Mobilities, Supermodernity, and Apocalypse: Revisiting Druillet’s Psychedelic Cityscapes

Authors: Steven Spalding*, United States Naval Academy
Topics: Urban Geography
Keywords: Graphic Novel, French, Urban Culture, Science Fiction, Apocalypse
Session Type: Interactive Short Paper
Day: 4/11/2018
Start / End Time: 1:20 PM / 3:00 PM
Room: Jackson, Marriott, 5th Floor
Presentation File: No File Uploaded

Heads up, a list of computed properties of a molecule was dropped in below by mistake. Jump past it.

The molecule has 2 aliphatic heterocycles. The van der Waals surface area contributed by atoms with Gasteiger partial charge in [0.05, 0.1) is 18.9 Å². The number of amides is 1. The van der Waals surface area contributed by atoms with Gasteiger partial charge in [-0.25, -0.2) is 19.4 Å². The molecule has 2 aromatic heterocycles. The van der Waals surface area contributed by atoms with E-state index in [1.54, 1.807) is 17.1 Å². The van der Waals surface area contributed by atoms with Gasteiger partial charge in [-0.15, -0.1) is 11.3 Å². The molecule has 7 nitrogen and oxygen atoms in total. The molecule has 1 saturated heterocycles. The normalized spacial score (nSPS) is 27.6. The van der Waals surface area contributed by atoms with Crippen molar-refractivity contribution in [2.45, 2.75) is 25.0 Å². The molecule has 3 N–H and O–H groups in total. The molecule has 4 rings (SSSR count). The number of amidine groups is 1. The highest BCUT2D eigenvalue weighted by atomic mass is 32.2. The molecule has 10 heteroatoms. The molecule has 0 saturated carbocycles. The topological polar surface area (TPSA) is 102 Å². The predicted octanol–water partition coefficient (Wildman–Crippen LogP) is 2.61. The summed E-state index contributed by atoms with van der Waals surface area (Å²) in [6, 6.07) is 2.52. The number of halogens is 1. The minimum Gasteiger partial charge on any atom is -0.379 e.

Over his several decades-long career Philippe Druillet has played multiple influential roles in the French “BD” or graphic novel scene, as a writer, artist, editor and publisher. For instance, the monthly zine Métal Hurlant he co-founded in 1974 became a key laboratory of sorts for sci-fi graphic novelists well into the late 80s, and formed the template for an American version called Heavy Metal, which has itself had a long and important run. His frequently recurring protagonist, Lone Sloane, has appeared in volumes spanning fifty years, and is without question the central figure of Druillet’s science fiction universe. This work examines the Lone Sloane saga as the privileged vehicle for Druillet’s assessment of the city and urban culture. Throughout Sloane’s chaotic journeys through the universe, he makes stops—some planned, some not—at great and vast cities of all kinds. Long gone from the Druillet universe are the desolate rocky landscapes of traditional sci-fi: instead, each new civilization Sloane encounters is presented through and characterized by its urban life and spatial geography. Rendered in Druillet’s expansive, sprawling, and flamboyant style, and very often spilling over across two folio pages each time, these breathtaking cityscapes overwhelm the eye with their excessive detail, incredible perspectival depth, and stunning color palettes. My assessment of Druillet’s urban fantasy-scapes emphasizes their overt commentary on the 20th century city—heightened, even exaggerated, but highly recognizable as the stage for a human, all too human drama of apocalyptic proportions to play itself out.

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